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Biomes

By Tejas Bhartiya

Biomes are communities of plants and animals that share common characteristics. Most of the time these form in response to the climate in these areas. Tropical Rain Forests are home to the most amount of species in any of the biomes. They are generally hot and wet along with trees that are over 70 meters tall! Tropical Dry Forests are similar to Tropical RainForests, except the rain is seasonal not year round. There are wet and dry seasons and during the dry seasons trees generally lose their leaves in order to conserve water. Tropical Savannas tend to get less water than the forests but more than Deserts. These generally have lots of high grasses and short, sparse trees. All Deserts are dry, and they all get less than 25 cm of rainfall a year. Many Deserts have extreme temperature changes from it being very hot during the day and very cold at night. Most of the animals who live in these areas have adapted in order to tolerate the daily temperature swings. Temperate Grasslands are more commonly known as Prairies used to be all over North America, but most of this land has been converted to farmland today. These have mostly grasses, with what we would consider normal temperature. There are occasional fires which are necessary to these environments. Temperate Woodland and Shrubland are areas mixed with open woodlands, shrub communities and more. Fires are also a big deal in these areas as many of the plants have flammable oils on them. These have hot and dry summers with cool and moist winters. Temperate forests have a mix of deciduous and coniferous trees. These areas have very cold winters with warm summers along with year round rain. Northwestern Coniferous Forest are generally found in the Pacific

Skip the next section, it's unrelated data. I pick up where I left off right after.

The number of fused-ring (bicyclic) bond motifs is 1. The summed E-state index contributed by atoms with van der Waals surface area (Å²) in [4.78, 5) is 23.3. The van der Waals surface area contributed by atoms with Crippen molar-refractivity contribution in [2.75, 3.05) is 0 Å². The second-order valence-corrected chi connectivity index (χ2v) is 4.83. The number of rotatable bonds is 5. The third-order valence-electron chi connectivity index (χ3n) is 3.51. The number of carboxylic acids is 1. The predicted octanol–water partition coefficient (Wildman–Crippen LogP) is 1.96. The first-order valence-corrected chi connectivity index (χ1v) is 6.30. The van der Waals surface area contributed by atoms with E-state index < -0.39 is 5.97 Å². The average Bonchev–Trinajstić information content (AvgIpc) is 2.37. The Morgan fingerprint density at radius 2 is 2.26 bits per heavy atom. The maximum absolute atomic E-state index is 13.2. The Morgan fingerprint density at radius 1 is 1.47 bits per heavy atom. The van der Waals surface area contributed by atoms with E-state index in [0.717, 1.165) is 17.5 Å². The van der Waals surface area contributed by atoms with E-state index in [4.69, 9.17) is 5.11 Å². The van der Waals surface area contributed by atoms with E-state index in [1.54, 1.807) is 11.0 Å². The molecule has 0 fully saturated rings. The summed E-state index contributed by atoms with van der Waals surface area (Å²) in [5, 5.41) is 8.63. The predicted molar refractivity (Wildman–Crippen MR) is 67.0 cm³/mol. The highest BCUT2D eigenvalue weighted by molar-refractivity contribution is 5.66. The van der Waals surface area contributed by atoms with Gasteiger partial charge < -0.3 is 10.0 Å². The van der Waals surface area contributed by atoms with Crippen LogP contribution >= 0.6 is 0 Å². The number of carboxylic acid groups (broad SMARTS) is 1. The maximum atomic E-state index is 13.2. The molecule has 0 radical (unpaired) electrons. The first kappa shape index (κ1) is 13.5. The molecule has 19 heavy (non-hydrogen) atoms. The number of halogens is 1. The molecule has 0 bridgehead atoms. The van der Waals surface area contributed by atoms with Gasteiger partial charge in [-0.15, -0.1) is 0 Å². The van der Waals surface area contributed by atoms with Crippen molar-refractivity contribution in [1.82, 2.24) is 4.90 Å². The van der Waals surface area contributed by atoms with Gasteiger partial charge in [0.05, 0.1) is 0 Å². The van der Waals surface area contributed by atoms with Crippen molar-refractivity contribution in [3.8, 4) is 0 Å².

northwest. These generally have dry summers with lots of rain the rest of the year. These also have an abundance of conifers. The Boreal forest also known as Taiga forests have very cold winters with still cold but relatively warm summers. Lastly there is the Tundra. The tundra is characterized by permafrost, a layer of permanently frozen subsoil. During the short, cool summer, the ground thaws to a depth of a few centimeters and becomes soggy and wet.


©Tejas Bhartiya, 2020


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